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Choosing an Embroidery Machine







You've discovered the exciting world of machine embroidery, and you've decided you want in. Welcome! Unless an embroidery machine has fallen out of the sky and into your life, you now have a decision to make.

An embroidery machine is a big investment. If you find a good deal on a lower-end machine you might spend as little as a few hundred dollars, while top-of-the-line home embroidery machines can go for $10K and up. (And then there are the multi-head industrial machines, which cost more yet -- but you probably won't be buying those as a newbie.) With price tags like that, you'll want to be really sure you're making a good choice.

We get asked this question a lot -- which embroidery machine should I buy? There is, of course, no one right answer. Which machine is right for you will depend on a lot of factors. Here are some things to consider:




Business or Pleasure?

How do you intend to use your embroidery machine? If you're just starting out and approaching embroidery as a hobby, a home machine should be nifty. Going into business? Look into commercial machines, which are built to hander higher workloads and have features such as multiple needles to increase productivity.




Embroidery Area

Each model has a set embroidery area -- the largest size it can embroider in one shot. This area can range from 4"x4" to 8"x12" and up. The single most common piece of advice we hear from longtime embroiderers is this: get the biggest embroidery area you can afford.

For many machines, there are hoops available that are larger than the machine's embroidery area (called things like Mega Hoop, Giga Hoop, etc.) These are used for embroidering multiple areas without re-hooping; they do not increase the size the machine can embroider at once. Make sure you understand the actual embroidery area of the machine before you buy.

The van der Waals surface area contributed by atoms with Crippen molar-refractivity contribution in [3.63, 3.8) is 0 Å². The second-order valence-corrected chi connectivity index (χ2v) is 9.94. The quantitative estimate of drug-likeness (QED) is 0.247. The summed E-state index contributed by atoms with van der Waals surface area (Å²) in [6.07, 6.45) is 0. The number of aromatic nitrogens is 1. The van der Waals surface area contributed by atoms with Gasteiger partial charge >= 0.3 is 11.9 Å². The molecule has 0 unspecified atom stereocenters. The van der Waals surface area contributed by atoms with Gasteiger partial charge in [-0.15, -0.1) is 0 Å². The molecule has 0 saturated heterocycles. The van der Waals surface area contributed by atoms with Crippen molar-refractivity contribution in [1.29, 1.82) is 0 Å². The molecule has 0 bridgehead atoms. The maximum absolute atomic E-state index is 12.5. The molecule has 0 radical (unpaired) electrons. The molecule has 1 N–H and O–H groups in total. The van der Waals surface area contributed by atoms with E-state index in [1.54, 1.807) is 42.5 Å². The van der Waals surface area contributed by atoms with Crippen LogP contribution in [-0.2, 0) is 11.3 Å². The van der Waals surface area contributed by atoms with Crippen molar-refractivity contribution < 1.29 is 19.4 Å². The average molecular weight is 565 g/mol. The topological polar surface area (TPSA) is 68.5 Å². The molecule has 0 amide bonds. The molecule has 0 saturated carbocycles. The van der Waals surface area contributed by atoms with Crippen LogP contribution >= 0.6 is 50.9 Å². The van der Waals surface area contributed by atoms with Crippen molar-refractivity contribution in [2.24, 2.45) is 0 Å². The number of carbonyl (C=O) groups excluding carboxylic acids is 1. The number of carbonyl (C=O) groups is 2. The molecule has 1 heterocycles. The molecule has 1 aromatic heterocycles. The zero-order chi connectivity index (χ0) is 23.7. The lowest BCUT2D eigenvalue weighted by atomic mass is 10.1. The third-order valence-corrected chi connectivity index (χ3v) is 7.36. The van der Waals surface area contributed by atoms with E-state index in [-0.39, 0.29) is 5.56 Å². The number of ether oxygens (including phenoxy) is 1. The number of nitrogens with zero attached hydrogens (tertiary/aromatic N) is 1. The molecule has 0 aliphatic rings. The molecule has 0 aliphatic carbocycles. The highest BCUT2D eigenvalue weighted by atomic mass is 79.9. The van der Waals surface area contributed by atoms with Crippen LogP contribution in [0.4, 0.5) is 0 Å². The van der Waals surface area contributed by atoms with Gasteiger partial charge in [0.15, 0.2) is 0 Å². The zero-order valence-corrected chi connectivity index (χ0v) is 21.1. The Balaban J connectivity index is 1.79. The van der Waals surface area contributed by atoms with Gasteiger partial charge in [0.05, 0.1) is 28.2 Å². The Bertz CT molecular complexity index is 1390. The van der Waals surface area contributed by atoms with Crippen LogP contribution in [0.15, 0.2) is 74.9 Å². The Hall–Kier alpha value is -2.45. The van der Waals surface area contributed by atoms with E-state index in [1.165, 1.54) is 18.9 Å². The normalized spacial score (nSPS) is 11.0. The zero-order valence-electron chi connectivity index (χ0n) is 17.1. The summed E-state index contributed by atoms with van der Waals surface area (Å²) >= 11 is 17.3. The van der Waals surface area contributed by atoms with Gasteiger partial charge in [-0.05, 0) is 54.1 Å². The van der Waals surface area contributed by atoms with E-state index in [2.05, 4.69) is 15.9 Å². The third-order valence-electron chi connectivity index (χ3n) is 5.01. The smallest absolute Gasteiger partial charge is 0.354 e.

Brand

Once you figure out what your budget is and roughly what features you're looking for in an embroidery machine, check out the different brands' lines to see what they have to offer in that range. The major brands of home embroidery machines on the market today are Baby Lock, Bernina, Brother, Elna, Husqvarna Viking, Janome, Pfaff, and Singer.

Ask embroidering friends and internet strangers what they think of the machines they have, and of the brand's quality overall. Research the brands you're considering online to see what support and community the companies offer, and how others have reviewed their machines.




Dealer

It's possible to buy an embroidery machine online, but we strongly recommend purchasing from a bricks-and-mortar dealer you like. Good support, education, and maintenance make becoming an embroiderer much more enjoyable. This is a relationship you'll have for years to come, so take the time to visit shops in your area and find someone friendly and knowledgeable whom you'll enjoy going back to. Ask questions, and take a couple machines for a test drive. Many dealerships offer classes to help you learn how to use your new machine -- take them!




Sewing/Embroidery vs. Embroidery Only

Some embroidery machines convert into good ol' fashioned sewing machines. Others stick to the business of embroidery. If you already have a sewing machine you know and love, you might be fine with embroidery-only. If you want your machine to sew too, decide that up front.

 



Design Transfer Media